St Pancras, the magnificent terminus of the Midland Railway, opened in 1876.
The arch of the glass-and-iron train shed spans 240 feet and is over 100 feet high at its apex. This superb construction was an outstanding feat of Victorian engineering.
When it was completed the massive roof, designed by William Henry Barlow, was the largest in the world.
The roof is supported at ground-floor level by 690 cast-iron columns. This level was designed as a huge storage area for beer transported from Burton-on-Trent. To reach St Pancras the Midland Railway had to bridge the nearby Regent's Canal and as a result the station ended high above the Euston Road, with its platforms at first-floor level.
The construction of the bridge across the canal meant that the Midland Railway had to level the large burial ground of old St Pancras church. The architect A W Blomfield sent Thomas Hardy, then a trainee architect, to supervise the carrying away of the human remains.
Towering above St Pancras Station is the former Midland Grand Hotel, built in 1868-73 and designed by Sir George Gilbert Scott. It was the first hotel in London to have lifts (called 'ascending rooms').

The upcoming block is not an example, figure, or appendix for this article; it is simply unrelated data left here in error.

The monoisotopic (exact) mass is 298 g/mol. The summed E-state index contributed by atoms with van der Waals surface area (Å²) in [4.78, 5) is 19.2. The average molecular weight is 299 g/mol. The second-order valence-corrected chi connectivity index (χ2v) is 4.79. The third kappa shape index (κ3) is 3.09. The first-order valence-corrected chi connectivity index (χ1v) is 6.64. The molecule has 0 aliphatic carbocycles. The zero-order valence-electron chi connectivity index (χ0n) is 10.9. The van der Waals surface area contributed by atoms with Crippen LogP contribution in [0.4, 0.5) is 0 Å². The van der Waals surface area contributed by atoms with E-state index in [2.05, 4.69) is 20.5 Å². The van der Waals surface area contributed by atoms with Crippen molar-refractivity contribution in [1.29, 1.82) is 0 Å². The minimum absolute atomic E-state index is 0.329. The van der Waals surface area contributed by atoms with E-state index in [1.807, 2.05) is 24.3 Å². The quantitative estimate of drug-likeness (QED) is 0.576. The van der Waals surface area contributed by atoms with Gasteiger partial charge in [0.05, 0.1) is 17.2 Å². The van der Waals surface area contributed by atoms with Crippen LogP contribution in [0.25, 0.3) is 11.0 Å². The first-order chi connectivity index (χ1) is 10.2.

The hotel opened in 1874 as one of the most up-to-date hotels of its era. The cathedral-like structure is the most spectacular of the railway stations along the Euston Road, the others are Euston and King's Cross. The red-brick building, not technically part of the station, is an example of High Gothic architecture, with a great clock tower, spires, gables and turrets. From 1935 to the early-1980s the Midland Grand Hotel was used as offices.
Now known as St Pancras Chambers, the building has been restored with a hotel and apartments.
St Pancras is now the terminus of the high-speed Channel Tunnel Rail Link (CTRL), Eurostar. Major developments took place around the station to cope with the increased length of train and volume of traffic involved and teh Eurostar moved here from Waterloo on the 14th November 2007.